As I write this blog, thousands of tributes are recognizing John Lewis as an icon, giant, hero, “the conscience of Congress.” This son of sharecroppers faced challenges at every turn, with racism as the theme. He respectfully listened to his mother ask him “not to get in trouble,” but made the goal of his life to “get in good trouble.”
In 1956, he went to his local public library to get a library card and was told, “The library is for whites only, not for coloreds.” This event served as a catalyst for “good trouble,” addressing systemic racism every step on the way. Sixty years later, John Lewis was awarded the National Book Award in 2016 for MARCH – Book 3.
All of us who are left behind receive patrimony from John Lewis—the gifts of courage, determination, resiliency, and the ability to forgive.
In 1965, Lewis joined hundreds in attempting to walk across the Edmund Pettus Bridge calling for an end to police brutality. He suffered a fractured skull, but the blood spilled only fueled his determination to keep going, never give up, never give in. Later he would be approached by the man who beat him. The man asked for forgiveness, and without hesitation, Lewis gave it. Courage, resilience, forgiveness came easily.
If you were keeping count, John Lewis was arrested 45 times, most recently on behalf of comprehensive immigration reform in 2013. For all who hold this as an issue demanding our full attention, we have a voice that says, “Stand up, speak up, and never give in.”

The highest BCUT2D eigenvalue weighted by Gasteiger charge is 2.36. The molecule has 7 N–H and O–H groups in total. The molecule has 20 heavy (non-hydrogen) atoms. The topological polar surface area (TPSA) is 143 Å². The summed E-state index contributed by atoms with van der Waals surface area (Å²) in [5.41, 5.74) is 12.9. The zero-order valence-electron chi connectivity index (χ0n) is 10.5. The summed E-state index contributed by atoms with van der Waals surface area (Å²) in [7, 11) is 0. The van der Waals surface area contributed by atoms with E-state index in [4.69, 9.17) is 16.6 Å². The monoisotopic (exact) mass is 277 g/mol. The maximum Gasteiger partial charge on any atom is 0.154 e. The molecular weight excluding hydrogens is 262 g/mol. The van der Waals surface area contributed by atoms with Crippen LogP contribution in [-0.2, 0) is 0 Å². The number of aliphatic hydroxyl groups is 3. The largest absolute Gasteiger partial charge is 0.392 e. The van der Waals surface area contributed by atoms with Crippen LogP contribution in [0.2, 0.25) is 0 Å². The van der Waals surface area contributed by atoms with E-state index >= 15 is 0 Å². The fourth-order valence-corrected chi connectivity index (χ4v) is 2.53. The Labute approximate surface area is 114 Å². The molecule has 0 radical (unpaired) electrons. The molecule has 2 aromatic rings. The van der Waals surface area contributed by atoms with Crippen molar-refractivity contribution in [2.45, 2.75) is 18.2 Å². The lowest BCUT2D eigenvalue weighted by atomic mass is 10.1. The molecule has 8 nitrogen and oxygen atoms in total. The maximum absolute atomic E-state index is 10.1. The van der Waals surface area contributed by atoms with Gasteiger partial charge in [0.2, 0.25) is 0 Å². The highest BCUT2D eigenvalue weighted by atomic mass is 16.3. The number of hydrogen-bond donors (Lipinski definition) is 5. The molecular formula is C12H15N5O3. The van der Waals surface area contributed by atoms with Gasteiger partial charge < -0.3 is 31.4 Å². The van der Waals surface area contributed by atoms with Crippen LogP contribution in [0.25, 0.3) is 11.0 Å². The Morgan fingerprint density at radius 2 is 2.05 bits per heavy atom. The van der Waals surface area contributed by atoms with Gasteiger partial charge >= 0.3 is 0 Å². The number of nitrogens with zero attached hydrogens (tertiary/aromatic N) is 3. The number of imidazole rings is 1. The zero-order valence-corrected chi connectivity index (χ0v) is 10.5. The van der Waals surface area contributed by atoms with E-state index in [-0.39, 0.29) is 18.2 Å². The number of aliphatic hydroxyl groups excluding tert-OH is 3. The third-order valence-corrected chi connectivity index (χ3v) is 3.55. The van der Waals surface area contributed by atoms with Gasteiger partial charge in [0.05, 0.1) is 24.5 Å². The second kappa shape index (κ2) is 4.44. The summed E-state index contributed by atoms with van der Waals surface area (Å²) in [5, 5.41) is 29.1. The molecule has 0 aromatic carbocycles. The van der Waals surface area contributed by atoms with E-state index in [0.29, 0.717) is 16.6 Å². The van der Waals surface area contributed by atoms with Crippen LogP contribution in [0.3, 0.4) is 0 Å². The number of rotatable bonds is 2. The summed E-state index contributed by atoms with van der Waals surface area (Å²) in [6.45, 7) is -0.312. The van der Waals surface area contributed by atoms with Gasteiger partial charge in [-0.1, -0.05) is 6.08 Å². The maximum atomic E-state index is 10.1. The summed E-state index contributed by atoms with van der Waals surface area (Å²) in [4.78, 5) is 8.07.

In 2016, Lewis led 40 representatives in a sit-in on the House floor, seeking to force Congress to address gun violence following the Orlando massacre. He called for universal background checks, elimination of military-style assault weapons, and high capacity magazines. This was met with criticism and ridicule from across the aisle. As Dominicans who have taken a stand on gun control reform, his message to us is, “Keep it up.” One cannot get in too much “good trouble.”
I was sad when John Lewis announced that he had stage 4 pancreatic cancer late last year. Using an appropriate metaphor, he said, “We have many bridges to cross. I am going to fight it.” I thought cancer did not stand a chance with John Lewis. He won the race of a life well-lived, or as David Brooks termed it, “eulogy virtues” – those characteristics that people remember after you are gone.
We are left with many struggles for justice and peace in our world that sometimes seem insurmountable. We are gifted with words of encouragement from one who lived those words. In his memory, I hope we will work for the passage of a voting rights bill, comprehensive immigration legislation, and civil rights at every level.
His message to us is a message for the ages:
“You are light. Never let anyone or any force dampen, dim or diminish your light! Release the need to hate, to harbor division and the enticement of revenge. Release all the bitterness. Hold only love, only peace in your heart, knowing that the battle to overcome evil has already been won.”
May we continue the legacy of “good trouble.”